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EU Offshore Safety Directive

Adding value to compliance

What is it and what does it mean in practice?

In response to the loss of life and environmental damage caused by the Macondo blowout in the Gulf of Mexico in 2010, the European Commission issued Directive 2013/30/EU on the Safety of Offshore Oil and Gas Operations (the Directive) in June 2013.

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EU Offshore Safety Directive

The Directive has been designed to mitigate the risk of major offshore oil and gas incidents by requiring owners and operators to identify and manage major accident hazards and to put in place effective response strategies should an incident occur. It aims to implement best regulatory practices across all EU jurisdictions with the objective to strengthen EU’s preparedness and response for offshore emergencies.

The Directive requires national authorities to verify environmental protection measures and the emergency preparedness of rigs and platforms, in addition to improving and clarifying the EU liability and compensation provisions.

The new rules apply to owners, operators, licensees and competent authorities in the region, and cover all offshore operations and infrastructure, including fixed and floating assets. The requirements address all phases of the asset lifecycle, from concept design to abandonment and decommissioning.

DNV GL supports owners, operators, licensees and competent authorities in all areas impacted by the Directive.

Implementation of the Directive

  • Member states of the European Union were required to develop a national implementation framework for the Directive by July 2015
  • Owners and operators will need to comply with the requirements for new builds from 19 July 2016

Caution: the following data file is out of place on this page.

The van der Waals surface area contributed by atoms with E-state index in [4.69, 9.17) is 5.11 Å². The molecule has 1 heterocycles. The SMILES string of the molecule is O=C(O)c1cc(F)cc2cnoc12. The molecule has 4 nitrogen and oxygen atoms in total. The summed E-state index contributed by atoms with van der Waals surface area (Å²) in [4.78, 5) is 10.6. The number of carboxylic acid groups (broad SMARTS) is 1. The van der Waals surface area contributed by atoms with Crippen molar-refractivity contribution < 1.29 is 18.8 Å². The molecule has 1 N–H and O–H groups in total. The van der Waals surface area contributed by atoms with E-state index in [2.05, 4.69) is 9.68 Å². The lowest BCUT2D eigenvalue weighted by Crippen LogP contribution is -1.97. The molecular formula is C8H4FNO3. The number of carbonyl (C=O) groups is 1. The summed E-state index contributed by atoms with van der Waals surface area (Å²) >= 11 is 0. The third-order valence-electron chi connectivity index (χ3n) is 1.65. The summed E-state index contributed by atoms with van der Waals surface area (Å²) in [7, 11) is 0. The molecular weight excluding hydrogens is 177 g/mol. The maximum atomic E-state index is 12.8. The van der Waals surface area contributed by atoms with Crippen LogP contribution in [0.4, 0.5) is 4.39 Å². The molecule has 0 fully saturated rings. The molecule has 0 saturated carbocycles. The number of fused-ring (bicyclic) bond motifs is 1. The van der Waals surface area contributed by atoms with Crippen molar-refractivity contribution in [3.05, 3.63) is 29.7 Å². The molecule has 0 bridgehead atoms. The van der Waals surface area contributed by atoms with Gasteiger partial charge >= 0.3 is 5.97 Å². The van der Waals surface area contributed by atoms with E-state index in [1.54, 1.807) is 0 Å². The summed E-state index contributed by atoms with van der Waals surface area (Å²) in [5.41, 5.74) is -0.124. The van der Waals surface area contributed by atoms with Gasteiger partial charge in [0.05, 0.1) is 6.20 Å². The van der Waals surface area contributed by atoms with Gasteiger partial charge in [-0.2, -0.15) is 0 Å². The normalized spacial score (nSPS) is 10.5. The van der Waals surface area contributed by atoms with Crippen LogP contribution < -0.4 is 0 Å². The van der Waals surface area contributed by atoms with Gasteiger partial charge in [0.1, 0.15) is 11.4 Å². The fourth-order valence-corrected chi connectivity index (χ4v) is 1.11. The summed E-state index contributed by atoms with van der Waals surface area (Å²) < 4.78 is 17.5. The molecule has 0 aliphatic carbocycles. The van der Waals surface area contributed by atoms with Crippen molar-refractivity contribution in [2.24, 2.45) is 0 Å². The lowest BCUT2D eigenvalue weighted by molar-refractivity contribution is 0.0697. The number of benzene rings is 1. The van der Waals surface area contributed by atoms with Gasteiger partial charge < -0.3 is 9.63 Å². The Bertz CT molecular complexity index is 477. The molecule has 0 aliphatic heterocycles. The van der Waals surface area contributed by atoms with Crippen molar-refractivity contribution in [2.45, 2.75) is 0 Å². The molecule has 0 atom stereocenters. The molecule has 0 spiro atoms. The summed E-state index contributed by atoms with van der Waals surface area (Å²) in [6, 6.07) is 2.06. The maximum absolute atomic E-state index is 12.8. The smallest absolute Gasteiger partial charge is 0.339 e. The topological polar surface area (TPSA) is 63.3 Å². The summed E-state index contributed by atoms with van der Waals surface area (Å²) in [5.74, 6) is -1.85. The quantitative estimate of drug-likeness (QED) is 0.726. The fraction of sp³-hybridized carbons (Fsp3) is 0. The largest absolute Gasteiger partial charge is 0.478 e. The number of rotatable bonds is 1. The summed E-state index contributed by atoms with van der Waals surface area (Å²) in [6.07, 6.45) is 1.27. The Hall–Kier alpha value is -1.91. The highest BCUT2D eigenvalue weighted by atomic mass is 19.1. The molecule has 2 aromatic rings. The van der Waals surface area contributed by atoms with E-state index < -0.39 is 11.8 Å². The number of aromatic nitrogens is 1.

• Existing assets must be brought into line with the new regulations by 19 July 2018.

Installations outside the EU

While the Directive applies only to the EU, it does also state that it expects responsible operators and owners to conduct their operations worldwide according to best practices and standards. This includes requiring operators registered in the EU to submit reports on major accidents that occur in other territories.

What the regulations mean in practice

The new Directive requires owners and operators to prevent and mitigate the impact of major accident hazards through the implementation of a systematic and effective approach to risk management. In particular: 
  • Before exploration or production begins, companies must prepare major hazard reports for offshore installations. These must contain a risk assessment and an emergency response plan. 
  • Independent verification of technical solutions which are critical for the safety of operators’ installations must be conducted. This includes independent verification that the safety and environmentally critical elements (SECEs) identified in the risk assessment for the installations are suitable. This must be done prior to the installation being put into operation.
  • A schedule of examination and testing for SECEs must be implemented, including independent verification that this schedule is suitable, up-to-date and operating as intended.
  • National authorities must verify safety provisions, environmental protection measures, and the emergency preparedness of rigs and platforms.

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